Decades of research have linked specific personality traits to a longer life expectancy. Some of them — from friendliness to emotional stability — may be written into our genes.
And while one study found that we’re not particularly good at identifying these traits in ourselves, it suggested that our close friends are often spot-on.
Read on (preferably with a friend) to find out if you possess any or all of these characteristics:
For their 75-year study of 300 engaged couples who enrolled in the study in their mid-20s, researchers found that men who were seen by their friends as more conscientious, meaning they were less likely to take risks but also tended to be more thorough and efficient, lived longer.
Participants in the study picked a handful of friends to rate their personality using a 36-question scale created by psychologist E. Lowell Kelly in 1940. (To verify its tenacity, the researchers recently compared it with several other personality tests of the past decade.)
Questions in the scale ranged from general queries like 'Is he physically energetic and peppy?' to more personal ones like 'How does he meet his appointments?'
Of the men in the study, those who were seen as more conscientious lived longer. A 2007 study of Californian men and women between 1930 and 2000 came to similar conclusions: People (regardless of their gender) who were independently ranked as conscientious as children and as adults lived longer than their peers who were not conscientious during either phase of their lives.
For that same 75-year study, openness also emerged as a trait that was linked with a long life, second to conscientiousness. So men who ranked highly in terms of this quality, meaning they were willing to lend an ear to new and different ideas, feelings, and concepts, tended to live longer than other men in the study.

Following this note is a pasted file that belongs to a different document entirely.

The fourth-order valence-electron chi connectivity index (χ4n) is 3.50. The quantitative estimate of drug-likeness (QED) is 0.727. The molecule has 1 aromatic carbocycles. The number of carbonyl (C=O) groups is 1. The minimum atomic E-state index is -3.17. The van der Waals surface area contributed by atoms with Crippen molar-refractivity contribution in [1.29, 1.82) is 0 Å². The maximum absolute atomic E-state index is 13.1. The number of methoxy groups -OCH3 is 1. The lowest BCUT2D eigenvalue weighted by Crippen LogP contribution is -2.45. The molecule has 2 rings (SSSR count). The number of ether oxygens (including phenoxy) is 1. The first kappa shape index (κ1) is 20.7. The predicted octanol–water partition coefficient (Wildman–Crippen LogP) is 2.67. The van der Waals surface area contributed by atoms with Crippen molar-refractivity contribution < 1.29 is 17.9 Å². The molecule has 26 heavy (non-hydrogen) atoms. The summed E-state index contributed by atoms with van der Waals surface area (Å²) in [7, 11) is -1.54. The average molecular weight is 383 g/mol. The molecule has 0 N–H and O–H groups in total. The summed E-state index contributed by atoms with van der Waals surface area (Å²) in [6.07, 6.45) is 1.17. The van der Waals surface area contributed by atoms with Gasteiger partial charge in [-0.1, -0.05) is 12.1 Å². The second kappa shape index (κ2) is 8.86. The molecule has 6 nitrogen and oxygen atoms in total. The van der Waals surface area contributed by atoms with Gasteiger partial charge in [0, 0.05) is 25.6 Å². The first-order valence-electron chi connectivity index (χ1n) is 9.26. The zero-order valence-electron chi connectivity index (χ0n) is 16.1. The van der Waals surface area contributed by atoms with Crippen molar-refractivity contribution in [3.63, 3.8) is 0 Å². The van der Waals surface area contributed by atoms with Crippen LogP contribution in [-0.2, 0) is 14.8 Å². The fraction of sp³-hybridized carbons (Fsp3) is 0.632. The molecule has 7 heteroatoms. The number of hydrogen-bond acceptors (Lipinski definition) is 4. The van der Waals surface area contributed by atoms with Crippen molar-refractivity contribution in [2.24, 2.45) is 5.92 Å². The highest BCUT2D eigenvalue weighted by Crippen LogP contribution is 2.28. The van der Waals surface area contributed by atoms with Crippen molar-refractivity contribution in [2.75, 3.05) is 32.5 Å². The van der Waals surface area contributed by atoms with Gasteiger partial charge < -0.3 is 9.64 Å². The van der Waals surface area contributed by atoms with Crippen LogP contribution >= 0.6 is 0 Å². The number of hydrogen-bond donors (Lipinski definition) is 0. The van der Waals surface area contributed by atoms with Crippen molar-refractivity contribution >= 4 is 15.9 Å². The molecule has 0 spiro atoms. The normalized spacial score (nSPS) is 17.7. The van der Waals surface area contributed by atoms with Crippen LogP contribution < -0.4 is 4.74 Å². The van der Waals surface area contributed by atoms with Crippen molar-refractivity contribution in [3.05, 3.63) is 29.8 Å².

The 75-year longevity study had slightly different takeaways for women than it did for men, a finding which might hint at how different genders were seen as having different characteristics of value in the 1930s (and today).
Of the women participants, for example, emotionally stability was the trait with the strongest links to a long life.
The second trait linked with a long life for women in the 75-year study was agreeableness or friendliness.
That finding is bolstered by other studies, too: A more recent study of 243 men and women between the ages of 95 and 100 (75% of whom were women) found that all of them rated highly on measures of how easy-going and extroverted they were. The women in the study also tended to rank highly on measures of conscientiousness, that key trait identified in the 75-year study mentioned on slide #1.
That more recent study of people aged 95 to 100 also found that its participants -- in addition to being generally more easy-going and extroverted than average -- also tended to laugh frequently and express their emotions openly with one another, as opposed to bottling them up.
But, since that study looked only at people who'd already made it into ripe old age, it's tough to say whether or not the study participants developed these characteristics as a result of old age or if the traits helped them to live as long as they had.
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